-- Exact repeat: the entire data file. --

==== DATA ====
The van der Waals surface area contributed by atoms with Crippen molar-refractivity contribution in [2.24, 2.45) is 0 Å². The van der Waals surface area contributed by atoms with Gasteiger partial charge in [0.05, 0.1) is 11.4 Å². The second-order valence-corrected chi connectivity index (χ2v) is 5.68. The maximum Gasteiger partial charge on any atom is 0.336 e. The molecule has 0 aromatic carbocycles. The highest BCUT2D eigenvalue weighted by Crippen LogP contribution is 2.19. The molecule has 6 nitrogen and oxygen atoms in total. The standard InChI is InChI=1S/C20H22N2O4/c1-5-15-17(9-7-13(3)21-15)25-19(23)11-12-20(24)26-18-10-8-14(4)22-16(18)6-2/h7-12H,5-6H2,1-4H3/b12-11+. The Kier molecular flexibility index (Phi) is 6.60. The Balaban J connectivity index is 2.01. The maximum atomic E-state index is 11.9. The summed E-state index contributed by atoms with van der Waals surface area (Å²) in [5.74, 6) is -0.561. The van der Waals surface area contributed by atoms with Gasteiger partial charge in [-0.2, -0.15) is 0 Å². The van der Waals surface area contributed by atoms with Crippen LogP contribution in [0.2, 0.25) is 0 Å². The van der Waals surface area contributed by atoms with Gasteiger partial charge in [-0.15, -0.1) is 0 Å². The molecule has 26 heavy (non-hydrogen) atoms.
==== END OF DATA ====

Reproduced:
The van der Waals surface area contributed by atoms with Crippen molar-refractivity contribution in [2.24, 2.45) is 0 Å². The van der Waals surface area contributed by atoms with Gasteiger partial charge in [0.05, 0.1) is 11.4 Å². The second-order valence-corrected chi connectivity index (χ2v) is 5.68. The maximum Gasteiger partial charge on any atom is 0.336 e. The molecule has 0 aromatic carbocycles. The highest BCUT2D eigenvalue weighted by Crippen LogP contribution is 2.19. The molecule has 6 nitrogen and oxygen atoms in total. The standard InChI is InChI=1S/C20H22N2O4/c1-5-15-17(9-7-13(3)21-15)25-19(23)11-12-20(24)26-18-10-8-14(4)22-16(18)6-2/h7-12H,5-6H2,1-4H3/b12-11+. The Kier molecular flexibility index (Phi) is 6.60. The Balaban J connectivity index is 2.01. The maximum atomic E-state index is 11.9. The summed E-state index contributed by atoms with van der Waals surface area (Å²) in [5.74, 6) is -0.561. The van der Waals surface area contributed by atoms with Gasteiger partial charge in [-0.2, -0.15) is 0 Å². The van der Waals surface area contributed by atoms with Crippen LogP contribution in [0.2, 0.25) is 0 Å². The van der Waals surface area contributed by atoms with Gasteiger partial charge in [-0.15, -0.1) is 0 Å². The molecule has 26 heavy (non-hydrogen) atoms.